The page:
Dental Website Navigation: What’s Good & What’s Confusing | Doctor Web Solution

Website Navigation: What Makes Sense, and What Confuses Your Patients

man confused in front of his laptop

A website should make all the work simple for its visitors. But all too often, you wind up on a site that’s nothing short of baffling. As a site visitor, you’re not just confused – you’re frustrated. Because you didn’t sign up for a digital puzzle, you just wanted to get the phone number for your local Thai restaurant. But this site is taking you further away from that information, instead of delivering it to you.

The last thing you want as a small business owner is for your website visitors to fall into this trap. Attention spans are decreasing all the time. If a visitor doesn’t find what they’re looking for right away, they don’t work harder to get to that information – instead, they just navigate away and look for another provider.

Of course, there are many different ways to make sure your site design speaks to visitors’ needs. But today, we’re talking about the most basic place you can possibly start: site navigation. While every website has some kind of navigation, countless sites make big mistakes. And this isn’t just bad for the user, but it’s also sending a perplexing message to search engines trying to index your site.

Check out some of the most important tenets of site navigation below – and get in touch for an analysis as to whether your site is falling into organizational traps.

Don’t Get Too Experimental

With mobile site designs becoming increasingly crucial – and often more important than desktop – there are all kind of tricks popping up for displaying mobile menus. But you should never journey too far from the standard menu signifiers. After all, you need your visitors to understand what the symbols on their screen are telling them.

Whether on desktop or mobile, keep the menu in the standard position – if you hide it all in the footer or have it difficult to access, it’s going to irritate more than a few visitors.

  • What to try – If you’re using the now-standard three horizontal lines as a menu marker, consider adding text like “Menu” next to it for visitors who might not be as familiar with mobile navigational shortcuts. This is especially valuable if you tend to have older clientele.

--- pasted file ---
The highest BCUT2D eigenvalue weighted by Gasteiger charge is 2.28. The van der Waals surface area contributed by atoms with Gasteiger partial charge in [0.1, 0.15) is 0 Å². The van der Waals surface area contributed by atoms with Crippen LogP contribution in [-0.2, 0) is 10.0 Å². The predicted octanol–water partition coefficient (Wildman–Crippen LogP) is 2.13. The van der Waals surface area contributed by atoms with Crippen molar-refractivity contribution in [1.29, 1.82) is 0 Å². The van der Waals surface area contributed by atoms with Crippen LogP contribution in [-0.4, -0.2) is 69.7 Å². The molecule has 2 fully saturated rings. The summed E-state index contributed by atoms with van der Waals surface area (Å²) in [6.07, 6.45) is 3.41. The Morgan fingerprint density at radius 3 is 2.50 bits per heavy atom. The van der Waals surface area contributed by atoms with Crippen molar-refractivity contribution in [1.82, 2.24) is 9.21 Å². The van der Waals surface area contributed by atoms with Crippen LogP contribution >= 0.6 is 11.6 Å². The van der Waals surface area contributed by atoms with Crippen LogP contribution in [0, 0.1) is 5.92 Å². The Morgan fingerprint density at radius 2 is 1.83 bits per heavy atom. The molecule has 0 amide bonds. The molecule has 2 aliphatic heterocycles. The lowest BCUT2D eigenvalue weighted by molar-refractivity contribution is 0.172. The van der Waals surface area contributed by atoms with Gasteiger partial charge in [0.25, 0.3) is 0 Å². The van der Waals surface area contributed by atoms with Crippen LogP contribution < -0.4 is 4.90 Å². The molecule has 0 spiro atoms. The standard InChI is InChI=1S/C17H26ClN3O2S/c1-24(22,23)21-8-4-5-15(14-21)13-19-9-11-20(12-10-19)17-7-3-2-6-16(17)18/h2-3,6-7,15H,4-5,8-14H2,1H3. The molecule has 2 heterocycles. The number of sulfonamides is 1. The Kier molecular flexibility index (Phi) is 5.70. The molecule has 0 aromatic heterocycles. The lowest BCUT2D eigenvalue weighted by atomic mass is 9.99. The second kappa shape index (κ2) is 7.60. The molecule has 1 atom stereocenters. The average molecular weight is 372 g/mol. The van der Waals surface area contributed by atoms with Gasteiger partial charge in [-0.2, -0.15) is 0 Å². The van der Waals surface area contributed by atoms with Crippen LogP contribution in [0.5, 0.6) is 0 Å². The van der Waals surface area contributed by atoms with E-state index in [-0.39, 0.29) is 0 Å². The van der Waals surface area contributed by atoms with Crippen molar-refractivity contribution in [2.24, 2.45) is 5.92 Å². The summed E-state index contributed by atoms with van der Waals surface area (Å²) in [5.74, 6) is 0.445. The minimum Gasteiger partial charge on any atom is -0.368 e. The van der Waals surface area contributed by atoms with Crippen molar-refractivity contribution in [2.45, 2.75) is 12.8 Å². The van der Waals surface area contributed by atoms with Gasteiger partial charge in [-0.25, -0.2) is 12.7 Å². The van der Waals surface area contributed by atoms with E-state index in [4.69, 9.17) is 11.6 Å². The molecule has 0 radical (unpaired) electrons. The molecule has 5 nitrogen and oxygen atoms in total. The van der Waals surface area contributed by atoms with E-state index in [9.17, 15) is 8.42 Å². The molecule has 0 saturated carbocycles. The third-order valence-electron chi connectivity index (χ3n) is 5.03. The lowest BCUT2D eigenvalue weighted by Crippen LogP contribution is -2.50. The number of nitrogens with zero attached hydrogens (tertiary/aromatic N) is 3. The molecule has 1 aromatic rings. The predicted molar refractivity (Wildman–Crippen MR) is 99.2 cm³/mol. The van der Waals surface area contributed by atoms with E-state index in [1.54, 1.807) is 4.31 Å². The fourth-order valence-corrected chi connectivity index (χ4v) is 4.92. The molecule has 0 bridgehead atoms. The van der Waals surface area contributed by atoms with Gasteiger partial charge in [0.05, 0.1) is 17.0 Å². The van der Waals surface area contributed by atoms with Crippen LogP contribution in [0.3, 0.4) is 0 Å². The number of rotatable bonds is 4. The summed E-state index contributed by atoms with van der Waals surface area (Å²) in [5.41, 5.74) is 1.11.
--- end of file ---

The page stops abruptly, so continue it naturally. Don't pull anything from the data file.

Use Descriptive Labels That Make Sense to Visitors

When planning out your menu, look at your website content from the perspective of an outsider with no knowledge of your practice. What would they be most interested in? Which page is going to be the most helpful in giving them the information they’re looking for? Make the heavy-hitters the highlights of the menu – for a dental practice, this is usually tabs like “New Patient Information,” “Testimonials,” “Contact Us,” and “Our Services.”

  • What to try – Specific is usually better – vague labels that group together a variety of pages could confuse visitors not familiar with your services.

Limit the Number of Items in Your Menu

Don’t overwhelm a new visitor. Not only do fewer links increase the likelihood of a visitor finding what they’re looking for, our short-term memories literally can’t handle too much at a time. Research suggests that the human brain can keep seven items in mind at once (plus or minus two). So try to limit your menu to seven or fewer items. If you’re stuck with a ton of absolutely necessary items, you can always split them up into groups.

  • What to try – If you’re struggling to limit the menu items in your main navigation, have a friend or family member take a look and pinpoint what they’d be most likely to click or find useful.

Order Your Menu With Priorities in Mind

Items in the middle of lists tend to get lost in the shuffle. Those at the beginning and end are most effective, because the viewer’s attention is strongest. They’re also more likely to retain these items’ names.

  • What to try – Most menus put the primary page as a link at the very top/beginning of the menu. Since many visitors enter the website through the home page, this gives them a simple way to find it again without a lot of back button clicking. The last item is ideally your contact form and information.

Looking for some expert guidance with your website organization? Reach out today for a complimentary site analysis.

Dental Website Design | Dental Website Navigation | Design Tips for Dental Websites
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